A milkman who was convicted of careless driving after he ran down a cyclist with his float on the wrong side of the road has been fined £3,000 and given a 70 day suspended sentence plus 70 hours unpaid work for a conviction of careless driving. He was also handed 10 penalty points for failing to report an accident.
After hitting the cyclist, David Reid, 71 told a companion he thought the ‘dangerous’ cyclist, Royal Navy submariner Paul Reynolds, 36, was dead before continuing to serve customers on his round.
Reid left Mr Reynolds lying in the road in Barrow in Furness, getting back in his cab and telling a passenger “I think he’s dead.”
He went on to deliver milk to four more houses before going to raise the alarm at a post office - and then making 15 more deliveries before he returned to the scene.
A jury at Burnley Crown Court found him not guilty of dangerous driving at a previous hearing.
Mr Reynolds, 36, remained in a coma for six months after the collision and is now permanently disabled in a nursing home with round the clock care. He suffered serious head injuries and multiple fractures to his pelvis.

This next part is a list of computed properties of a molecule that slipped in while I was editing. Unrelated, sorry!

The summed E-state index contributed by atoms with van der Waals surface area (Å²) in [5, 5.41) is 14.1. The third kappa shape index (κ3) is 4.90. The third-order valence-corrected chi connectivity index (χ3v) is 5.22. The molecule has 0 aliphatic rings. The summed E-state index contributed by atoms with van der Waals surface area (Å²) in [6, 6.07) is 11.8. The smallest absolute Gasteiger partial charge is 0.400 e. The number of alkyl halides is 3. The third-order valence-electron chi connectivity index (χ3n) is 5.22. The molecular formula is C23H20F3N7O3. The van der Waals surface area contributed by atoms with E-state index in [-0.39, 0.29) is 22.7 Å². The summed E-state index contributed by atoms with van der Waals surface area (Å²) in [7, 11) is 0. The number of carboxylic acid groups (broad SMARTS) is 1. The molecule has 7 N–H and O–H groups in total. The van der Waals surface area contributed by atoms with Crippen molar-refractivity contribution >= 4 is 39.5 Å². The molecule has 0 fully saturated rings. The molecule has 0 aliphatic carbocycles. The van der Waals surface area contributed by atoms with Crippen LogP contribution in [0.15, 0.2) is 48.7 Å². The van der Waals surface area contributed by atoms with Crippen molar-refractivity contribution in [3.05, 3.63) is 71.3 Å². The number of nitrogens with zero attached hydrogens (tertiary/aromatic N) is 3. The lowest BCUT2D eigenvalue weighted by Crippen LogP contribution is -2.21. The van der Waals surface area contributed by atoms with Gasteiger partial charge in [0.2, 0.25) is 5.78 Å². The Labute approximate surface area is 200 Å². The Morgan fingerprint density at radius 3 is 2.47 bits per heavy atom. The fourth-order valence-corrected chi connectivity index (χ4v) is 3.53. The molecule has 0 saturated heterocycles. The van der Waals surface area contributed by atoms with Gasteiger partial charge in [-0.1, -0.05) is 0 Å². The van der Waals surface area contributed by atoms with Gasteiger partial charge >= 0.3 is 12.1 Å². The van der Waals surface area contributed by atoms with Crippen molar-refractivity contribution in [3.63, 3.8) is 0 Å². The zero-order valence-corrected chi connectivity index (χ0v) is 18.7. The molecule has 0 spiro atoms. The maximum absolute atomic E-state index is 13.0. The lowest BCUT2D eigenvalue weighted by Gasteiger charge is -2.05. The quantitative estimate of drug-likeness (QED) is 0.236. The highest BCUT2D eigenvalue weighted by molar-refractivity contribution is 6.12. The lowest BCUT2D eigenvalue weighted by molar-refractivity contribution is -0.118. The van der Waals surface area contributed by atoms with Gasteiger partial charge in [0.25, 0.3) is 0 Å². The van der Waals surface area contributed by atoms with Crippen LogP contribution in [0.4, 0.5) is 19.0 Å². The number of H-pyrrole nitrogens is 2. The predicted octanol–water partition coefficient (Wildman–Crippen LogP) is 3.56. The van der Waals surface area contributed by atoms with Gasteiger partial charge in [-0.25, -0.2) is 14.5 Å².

The court heard that Reid, a milkman for 50 years, was driving at 8mph on the wrong side of the road on February 27 last year, when he crashed head on into Mr Reynolds, causing the submariner to smash into the windscreen.
The Daily Mail reported that Reid’s 15-year-old schoolboy passenger told an earlier trial: “Dave got out to see if he was alright, he said hello to him and he came back and said to me 'I think he's dead'.
“He kept saying 'What do I do?' and then he went 'Cyclists, they are dangerous on the road - they do not pay attention.'"
Mr Reynold's parents John and Margaret whose younger son Carl died in 1994 from leukaemia said they had to travel 120 miles a day to sit with their son at his bedside for five hours each day.
His mother described herself as 'heartbroken and his father 'a broken man'.
Reid told the court: “I said to him 'can you hear me?' a few times. There was no response. He was just lying there. I didn't dare touch him.”
After going to the post office and asking someone to ring the emergency services he said he was in a ‘confused' state of mind and made fifteen more milk deliveries.
He said: “It isn't in my nature at all to be callous. I was driving as I normally drive and that is careful.”
The judge said: “The fine - that is the only sentence I can impose - is not and could not be a measured of the valuation of the harm done and grief caused on that February morning.”